Edogawa Rampo’s short story, ‘The Human Chair’,was originally published in Japanese in 1925. The story is taken from the collection, Japanese Tales of Mystery and Imagination, translated by James B. Harris, and published by Tuttle Publishing. ‘The Human Chair’ is a tale of the grotesque in which a master carpenter entombs himself inside a chair in order to gain the intimacy that society has denied him. The longer he spends inside the chair, pressed close to the bodies of strangers, the harder it becomes to return to his ordinary life. As well as being a superb example of the uncanny tale, ‘The Human Chair’ is a rich palimpsest that reveals layer upon layer of sexual, social and national anxietie: s.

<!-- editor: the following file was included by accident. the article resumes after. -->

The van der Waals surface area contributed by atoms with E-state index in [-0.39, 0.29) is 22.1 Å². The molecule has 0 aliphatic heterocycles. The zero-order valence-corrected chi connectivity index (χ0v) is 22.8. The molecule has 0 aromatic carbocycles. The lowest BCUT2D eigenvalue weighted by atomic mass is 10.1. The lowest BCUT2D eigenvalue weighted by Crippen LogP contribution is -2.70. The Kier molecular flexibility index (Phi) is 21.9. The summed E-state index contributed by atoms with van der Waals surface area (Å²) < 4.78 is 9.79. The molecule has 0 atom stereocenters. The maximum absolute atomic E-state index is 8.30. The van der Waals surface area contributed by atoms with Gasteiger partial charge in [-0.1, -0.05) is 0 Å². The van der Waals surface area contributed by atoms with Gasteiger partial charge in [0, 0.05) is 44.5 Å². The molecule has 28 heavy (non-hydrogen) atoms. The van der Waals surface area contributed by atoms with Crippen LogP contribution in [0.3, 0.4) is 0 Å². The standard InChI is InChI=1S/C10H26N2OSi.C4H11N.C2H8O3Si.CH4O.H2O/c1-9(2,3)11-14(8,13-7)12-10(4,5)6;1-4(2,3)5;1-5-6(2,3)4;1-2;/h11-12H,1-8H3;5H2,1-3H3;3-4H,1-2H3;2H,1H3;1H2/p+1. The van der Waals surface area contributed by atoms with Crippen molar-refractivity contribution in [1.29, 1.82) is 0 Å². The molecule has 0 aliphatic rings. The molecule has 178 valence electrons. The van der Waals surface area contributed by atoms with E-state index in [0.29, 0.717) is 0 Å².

Over the course of the episode, we discuss Edgar Allan Poe’s influence in Japan, the combination of the erotic and the grotesque, and consider how this tale straddles the border between the horrific and the horrible.
Poe Abroad: Influence, Reputation, Affinities (1999) ed. by Lois Davis Vines (University of Iowa Press)
Stalking (2006) by Bran Nicol (Reaktion Books)
‘“Anxieties of Influence” Edogawa Rampo’s Horrifying Hybrids’ in Purloined Letters (2008) by Mark Silver (University of Hawaii Press)
‘Deviance and Social Darwinism in Edogawa Ranpo's Erotic-Grotesque Thriller "Kotō no oni"‘ by Jim Reichert in The Journal of Japanese Studies, Vol. 27, No. 1 (Winter, 2001)